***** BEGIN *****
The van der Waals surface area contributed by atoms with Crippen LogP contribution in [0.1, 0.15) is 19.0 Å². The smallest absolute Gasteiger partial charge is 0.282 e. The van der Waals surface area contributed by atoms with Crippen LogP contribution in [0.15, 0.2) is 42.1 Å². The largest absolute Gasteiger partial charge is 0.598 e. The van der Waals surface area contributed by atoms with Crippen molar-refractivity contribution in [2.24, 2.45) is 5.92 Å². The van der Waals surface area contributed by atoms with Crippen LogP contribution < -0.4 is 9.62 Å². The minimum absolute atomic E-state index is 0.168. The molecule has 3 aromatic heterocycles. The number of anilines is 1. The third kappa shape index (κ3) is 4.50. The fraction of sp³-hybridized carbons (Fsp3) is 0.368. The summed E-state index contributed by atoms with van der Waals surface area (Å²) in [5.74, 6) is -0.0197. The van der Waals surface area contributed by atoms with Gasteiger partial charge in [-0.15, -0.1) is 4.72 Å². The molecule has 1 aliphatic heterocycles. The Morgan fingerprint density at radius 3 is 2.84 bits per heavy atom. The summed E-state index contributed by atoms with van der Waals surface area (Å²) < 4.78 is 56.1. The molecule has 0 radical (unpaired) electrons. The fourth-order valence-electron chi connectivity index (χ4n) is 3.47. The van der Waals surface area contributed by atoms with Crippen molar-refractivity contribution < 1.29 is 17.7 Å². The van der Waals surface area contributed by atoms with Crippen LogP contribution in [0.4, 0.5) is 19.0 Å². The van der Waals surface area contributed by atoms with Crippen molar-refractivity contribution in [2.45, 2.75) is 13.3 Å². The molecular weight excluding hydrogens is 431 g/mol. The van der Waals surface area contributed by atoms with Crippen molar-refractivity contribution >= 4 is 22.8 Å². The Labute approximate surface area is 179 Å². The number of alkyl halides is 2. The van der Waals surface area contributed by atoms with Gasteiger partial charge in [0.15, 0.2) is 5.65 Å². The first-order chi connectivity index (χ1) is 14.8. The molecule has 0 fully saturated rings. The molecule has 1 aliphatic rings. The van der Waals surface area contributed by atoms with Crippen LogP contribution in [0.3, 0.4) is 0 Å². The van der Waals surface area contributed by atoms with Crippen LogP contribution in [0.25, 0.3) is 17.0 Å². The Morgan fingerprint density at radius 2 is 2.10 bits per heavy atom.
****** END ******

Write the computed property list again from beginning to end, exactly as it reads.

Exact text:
The van der Waals surface area contributed by atoms with Crippen LogP contribution in [0.1, 0.15) is 19.0 Å². The smallest absolute Gasteiger partial charge is 0.282 e. The van der Waals surface area contributed by atoms with Crippen LogP contribution in [0.15, 0.2) is 42.1 Å². The largest absolute Gasteiger partial charge is 0.598 e. The van der Waals surface area contributed by atoms with Crippen molar-refractivity contribution in [2.24, 2.45) is 5.92 Å². The van der Waals surface area contributed by atoms with Crippen LogP contribution < -0.4 is 9.62 Å². The minimum absolute atomic E-state index is 0.168. The molecule has 3 aromatic heterocycles. The number of anilines is 1. The third kappa shape index (κ3) is 4.50. The fraction of sp³-hybridized carbons (Fsp3) is 0.368. The summed E-state index contributed by atoms with van der Waals surface area (Å²) in [5.74, 6) is -0.0197. The van der Waals surface area contributed by atoms with Gasteiger partial charge in [-0.15, -0.1) is 4.72 Å². The molecule has 1 aliphatic heterocycles. The Morgan fingerprint density at radius 3 is 2.84 bits per heavy atom. The summed E-state index contributed by atoms with van der Waals surface area (Å²) < 4.78 is 56.1. The molecule has 0 radical (unpaired) electrons. The fourth-order valence-electron chi connectivity index (χ4n) is 3.47. The van der Waals surface area contributed by atoms with Crippen molar-refractivity contribution < 1.29 is 17.7 Å². The van der Waals surface area contributed by atoms with Crippen LogP contribution in [0.4, 0.5) is 19.0 Å². The van der Waals surface area contributed by atoms with Crippen molar-refractivity contribution in [2.45, 2.75) is 13.3 Å². The molecular weight excluding hydrogens is 431 g/mol. The van der Waals surface area contributed by atoms with Crippen molar-refractivity contribution >= 4 is 22.8 Å². The Labute approximate surface area is 179 Å². The number of alkyl halides is 2. The van der Waals surface area contributed by atoms with Gasteiger partial charge in [0.15, 0.2) is 5.65 Å². The first-order chi connectivity index (χ1) is 14.8. The molecule has 0 fully saturated rings. The molecule has 1 aliphatic rings. The van der Waals surface area contributed by atoms with Crippen LogP contribution in [0.3, 0.4) is 0 Å². The van der Waals surface area contributed by atoms with Crippen LogP contribution in [0.25, 0.3) is 17.0 Å². The Morgan fingerprint density at radius 2 is 2.10 bits per heavy atom.